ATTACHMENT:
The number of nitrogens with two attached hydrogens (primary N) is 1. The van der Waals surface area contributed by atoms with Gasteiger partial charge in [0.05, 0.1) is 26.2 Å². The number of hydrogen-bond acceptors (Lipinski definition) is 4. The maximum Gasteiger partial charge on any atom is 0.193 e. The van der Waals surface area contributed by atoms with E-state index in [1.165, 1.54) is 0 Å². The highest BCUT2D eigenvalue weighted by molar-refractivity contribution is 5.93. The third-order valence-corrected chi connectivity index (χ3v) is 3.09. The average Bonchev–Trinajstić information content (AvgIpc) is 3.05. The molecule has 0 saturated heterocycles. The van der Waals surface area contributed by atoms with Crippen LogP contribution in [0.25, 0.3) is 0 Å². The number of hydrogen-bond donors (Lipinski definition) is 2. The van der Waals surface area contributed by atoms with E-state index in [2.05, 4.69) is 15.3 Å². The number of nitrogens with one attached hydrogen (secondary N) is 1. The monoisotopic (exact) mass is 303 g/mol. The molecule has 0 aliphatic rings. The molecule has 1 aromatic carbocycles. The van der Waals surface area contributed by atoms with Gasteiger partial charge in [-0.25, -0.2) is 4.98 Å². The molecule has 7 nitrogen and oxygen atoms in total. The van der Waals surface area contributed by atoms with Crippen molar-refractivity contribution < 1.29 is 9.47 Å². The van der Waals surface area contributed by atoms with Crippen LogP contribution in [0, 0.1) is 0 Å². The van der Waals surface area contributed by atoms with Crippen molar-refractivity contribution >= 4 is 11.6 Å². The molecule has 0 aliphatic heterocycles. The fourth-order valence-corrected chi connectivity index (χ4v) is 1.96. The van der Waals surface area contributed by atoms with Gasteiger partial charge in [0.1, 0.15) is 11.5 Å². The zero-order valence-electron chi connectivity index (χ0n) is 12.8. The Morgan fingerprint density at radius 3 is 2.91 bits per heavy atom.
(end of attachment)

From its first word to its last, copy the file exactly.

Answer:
The number of nitrogens with two attached hydrogens (primary N) is 1. The van der Waals surface area contributed by atoms with Gasteiger partial charge in [0.05, 0.1) is 26.2 Å². The number of hydrogen-bond acceptors (Lipinski definition) is 4. The maximum Gasteiger partial charge on any atom is 0.193 e. The van der Waals surface area contributed by atoms with E-state index in [1.165, 1.54) is 0 Å². The highest BCUT2D eigenvalue weighted by molar-refractivity contribution is 5.93. The third-order valence-corrected chi connectivity index (χ3v) is 3.09. The average Bonchev–Trinajstić information content (AvgIpc) is 3.05. The molecule has 0 saturated heterocycles. The van der Waals surface area contributed by atoms with Crippen LogP contribution in [0.25, 0.3) is 0 Å². The number of hydrogen-bond donors (Lipinski definition) is 2. The van der Waals surface area contributed by atoms with E-state index in [2.05, 4.69) is 15.3 Å². The number of nitrogens with one attached hydrogen (secondary N) is 1. The monoisotopic (exact) mass is 303 g/mol. The molecule has 0 aliphatic rings. The molecule has 1 aromatic carbocycles. The van der Waals surface area contributed by atoms with Gasteiger partial charge in [-0.25, -0.2) is 4.98 Å². The molecule has 7 nitrogen and oxygen atoms in total. The van der Waals surface area contributed by atoms with Crippen molar-refractivity contribution < 1.29 is 9.47 Å². The van der Waals surface area contributed by atoms with Crippen LogP contribution in [0, 0.1) is 0 Å². The van der Waals surface area contributed by atoms with Crippen molar-refractivity contribution >= 4 is 11.6 Å². The molecule has 0 aliphatic heterocycles. The fourth-order valence-corrected chi connectivity index (χ4v) is 1.96. The van der Waals surface area contributed by atoms with Gasteiger partial charge in [0.1, 0.15) is 11.5 Å². The zero-order valence-electron chi connectivity index (χ0n) is 12.8. The Morgan fingerprint density at radius 3 is 2.91 bits per heavy atom.